3. Dogs go into hiding to avoid detection
Since loving owners do not want to give away pets that may be identified under the breed-ban, they ‘hide’ them. Although this may seem like an effective method to avoid detection, it often leads to the dogs being subjected to less than ideal circumstances. Some of these harmful consequences include: restricted outdoor exercise, limited veterinarian care and not being properly licensed or microchipped. In this case BSL is deemed as ineffective as the health consequences experienced by these dogs, far outweigh the likelihood that they will be a threat or harmful towards an individual.

4. Rebels will just switch to another non-outlawed breed
People who are committed to owning dogs for dangerous purposes, like dog-fighting and other criminal activities, will work around the breed-ban by just switching to a non-outlawed breed. After all, it’s not the breed, it’s the provided environment and training (or lack thereof) that makes any dog potentially dangerous. Bull-Terriers are considered part of the BSL in some states.

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5. Some of these dogs play an important role in the community
Many dogs who fall under the BSL have both throughout history and in current times played an important role in their community. These dogs have acted as therapy dogs, assistance dogs, search and rescue dogs, police dogs, or drug detection dogs. In this case, removing these dogs from their beneficial community roles, poses far more consequences than benefits. Along with this it will also create difficulties for those with disabilities, who want to travel with their ‘breed-banned’ service dog, as since each state has their own regulations, service dog teams may restricted from certain areas all together.

6. BSL creates a shift away from proper enforcement and is extremely costly
Enforcing dog license and leash laws, animal-fighting laws, promoting spaying and neutering and other similar regulations, is important to public safety, regardless of the breed. When BSL is in place, limited resources are used to focus only on banned breeds, as opposed to regulating all pets and animals as a whole. BSL is also extremely costly and requires a large portion of tax payers dollars.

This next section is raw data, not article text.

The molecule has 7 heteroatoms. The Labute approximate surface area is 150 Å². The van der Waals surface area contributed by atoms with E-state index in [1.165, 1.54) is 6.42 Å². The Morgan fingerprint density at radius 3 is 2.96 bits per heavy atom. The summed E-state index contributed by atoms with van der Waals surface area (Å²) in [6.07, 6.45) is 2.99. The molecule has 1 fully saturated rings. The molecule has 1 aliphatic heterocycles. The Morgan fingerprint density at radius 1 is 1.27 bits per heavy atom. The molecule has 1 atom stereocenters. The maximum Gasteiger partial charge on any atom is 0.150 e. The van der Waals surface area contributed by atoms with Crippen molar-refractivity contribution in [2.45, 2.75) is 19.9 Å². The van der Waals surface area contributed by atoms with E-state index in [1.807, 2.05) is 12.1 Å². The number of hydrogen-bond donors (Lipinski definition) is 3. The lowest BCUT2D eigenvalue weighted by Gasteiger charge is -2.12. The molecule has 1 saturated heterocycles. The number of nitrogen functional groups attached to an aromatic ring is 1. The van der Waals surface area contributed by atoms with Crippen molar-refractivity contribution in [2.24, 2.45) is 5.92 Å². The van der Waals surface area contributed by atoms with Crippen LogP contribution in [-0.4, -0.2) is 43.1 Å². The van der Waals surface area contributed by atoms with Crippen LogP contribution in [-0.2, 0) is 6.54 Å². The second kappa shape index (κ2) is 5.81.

It is clear to see that BSL is not only difficult to implement, but is also ineffective in increasing public safety. Those concerned about the potential threat of dogs to humans, should focus on community education as a way of reducing these concerns. Like we have learned countless times throughout history with humans, appearance should not be used as a prerequisite of determining behavior, but rather be judged on a case to case basis.

To learn more, check out these links:

Whatever your opinion of “pit bulls” no one can deny their image has been tarnished, especially in recent years. From unscrupulous owners, to poorly researched media, the dogs that we call pit bulls have received less than fair treatment. Breed-Specific Legislation (BSL) is an attempt to ban specific breeds deemed likely to be dangerous or harmful. However, time and time again it’s been proven to be less than accurate, expensive to enforce and unfair to responsible owners.

More Than Fancy Words

As a dog trainer, I put a lot of effort into reframing key principles of animal learning for clients, avoiding the use of technical jargon. They’re looking for help with their dogs, not a lecture on applied behavior analysis or Pavlovian conditioning. Some are naturally curious, self-selecting to further learning; but most are happy to have concerns resolved without the heavy science discussion. I respect that their time is finite, so I need to be effective and efficient in my communication and skills, while ensuring I’m using best practices based in evidence. It’s not lost on me that I’m only able to do this having acquired a comprehensive education concentrated in known scientific principles, not in spite of it. This learning, for me, is an ethical and professional obligation – a pursuit that is ongoing, official directive or not. I hope for the sake of dogs and their owners that the law eventually requires testing in scientific literacy and related professional competency. That some don’t share that view should be troubling to consumers.